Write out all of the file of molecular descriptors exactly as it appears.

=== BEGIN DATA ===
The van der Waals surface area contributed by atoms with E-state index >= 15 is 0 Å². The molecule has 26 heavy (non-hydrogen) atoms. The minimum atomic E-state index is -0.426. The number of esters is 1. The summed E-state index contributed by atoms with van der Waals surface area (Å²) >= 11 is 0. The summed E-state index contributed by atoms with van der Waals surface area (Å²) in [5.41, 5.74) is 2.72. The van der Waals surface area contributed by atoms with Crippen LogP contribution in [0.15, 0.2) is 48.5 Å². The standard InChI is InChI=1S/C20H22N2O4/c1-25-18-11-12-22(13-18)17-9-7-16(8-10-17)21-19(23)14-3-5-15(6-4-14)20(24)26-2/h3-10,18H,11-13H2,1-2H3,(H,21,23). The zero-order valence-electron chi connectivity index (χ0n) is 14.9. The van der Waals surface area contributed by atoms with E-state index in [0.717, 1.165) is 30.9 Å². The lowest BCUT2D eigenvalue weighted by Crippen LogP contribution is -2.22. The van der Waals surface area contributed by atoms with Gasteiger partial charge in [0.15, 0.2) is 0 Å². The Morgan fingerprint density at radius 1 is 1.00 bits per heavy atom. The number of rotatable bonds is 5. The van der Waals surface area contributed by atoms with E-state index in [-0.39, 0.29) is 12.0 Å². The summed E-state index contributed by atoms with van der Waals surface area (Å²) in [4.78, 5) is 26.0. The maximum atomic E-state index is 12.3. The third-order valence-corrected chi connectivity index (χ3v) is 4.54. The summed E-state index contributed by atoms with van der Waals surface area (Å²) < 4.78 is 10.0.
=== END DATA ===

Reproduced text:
The van der Waals surface area contributed by atoms with E-state index >= 15 is 0 Å². The molecule has 26 heavy (non-hydrogen) atoms. The minimum atomic E-state index is -0.426. The number of esters is 1. The summed E-state index contributed by atoms with van der Waals surface area (Å²) >= 11 is 0. The summed E-state index contributed by atoms with van der Waals surface area (Å²) in [5.41, 5.74) is 2.72. The van der Waals surface area contributed by atoms with Crippen LogP contribution in [0.15, 0.2) is 48.5 Å². The standard InChI is InChI=1S/C20H22N2O4/c1-25-18-11-12-22(13-18)17-9-7-16(8-10-17)21-19(23)14-3-5-15(6-4-14)20(24)26-2/h3-10,18H,11-13H2,1-2H3,(H,21,23). The zero-order valence-electron chi connectivity index (χ0n) is 14.9. The van der Waals surface area contributed by atoms with E-state index in [0.717, 1.165) is 30.9 Å². The lowest BCUT2D eigenvalue weighted by Crippen LogP contribution is -2.22. The van der Waals surface area contributed by atoms with Gasteiger partial charge in [0.15, 0.2) is 0 Å². The Morgan fingerprint density at radius 1 is 1.00 bits per heavy atom. The number of rotatable bonds is 5. The van der Waals surface area contributed by atoms with E-state index in [-0.39, 0.29) is 12.0 Å². The summed E-state index contributed by atoms with van der Waals surface area (Å²) in [4.78, 5) is 26.0. The maximum atomic E-state index is 12.3. The third-order valence-corrected chi connectivity index (χ3v) is 4.54. The summed E-state index contributed by atoms with van der Waals surface area (Å²) < 4.78 is 10.0.